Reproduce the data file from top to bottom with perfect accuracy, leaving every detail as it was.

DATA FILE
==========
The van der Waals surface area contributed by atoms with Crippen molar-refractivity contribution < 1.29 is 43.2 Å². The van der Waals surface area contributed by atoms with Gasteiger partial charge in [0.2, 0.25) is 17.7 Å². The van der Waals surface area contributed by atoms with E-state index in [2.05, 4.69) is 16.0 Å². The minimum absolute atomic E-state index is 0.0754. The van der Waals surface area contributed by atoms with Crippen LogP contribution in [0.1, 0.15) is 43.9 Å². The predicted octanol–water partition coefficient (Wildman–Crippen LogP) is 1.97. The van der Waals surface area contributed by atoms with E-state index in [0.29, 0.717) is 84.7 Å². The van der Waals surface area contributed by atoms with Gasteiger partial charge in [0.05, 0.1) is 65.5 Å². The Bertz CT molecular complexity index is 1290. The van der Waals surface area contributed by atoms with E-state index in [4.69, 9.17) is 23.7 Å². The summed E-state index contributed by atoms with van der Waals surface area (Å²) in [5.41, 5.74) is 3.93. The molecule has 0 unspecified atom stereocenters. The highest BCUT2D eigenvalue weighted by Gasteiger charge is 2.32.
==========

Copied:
The van der Waals surface area contributed by atoms with Crippen molar-refractivity contribution < 1.29 is 43.2 Å². The van der Waals surface area contributed by atoms with Gasteiger partial charge in [0.2, 0.25) is 17.7 Å². The van der Waals surface area contributed by atoms with E-state index in [2.05, 4.69) is 16.0 Å². The minimum absolute atomic E-state index is 0.0754. The van der Waals surface area contributed by atoms with Crippen LogP contribution in [0.1, 0.15) is 43.9 Å². The predicted octanol–water partition coefficient (Wildman–Crippen LogP) is 1.97. The van der Waals surface area contributed by atoms with E-state index in [0.29, 0.717) is 84.7 Å². The van der Waals surface area contributed by atoms with Gasteiger partial charge in [0.05, 0.1) is 65.5 Å². The Bertz CT molecular complexity index is 1290. The van der Waals surface area contributed by atoms with E-state index in [4.69, 9.17) is 23.7 Å². The summed E-state index contributed by atoms with van der Waals surface area (Å²) in [5.41, 5.74) is 3.93. The molecule has 0 unspecified atom stereocenters. The highest BCUT2D eigenvalue weighted by Gasteiger charge is 2.32.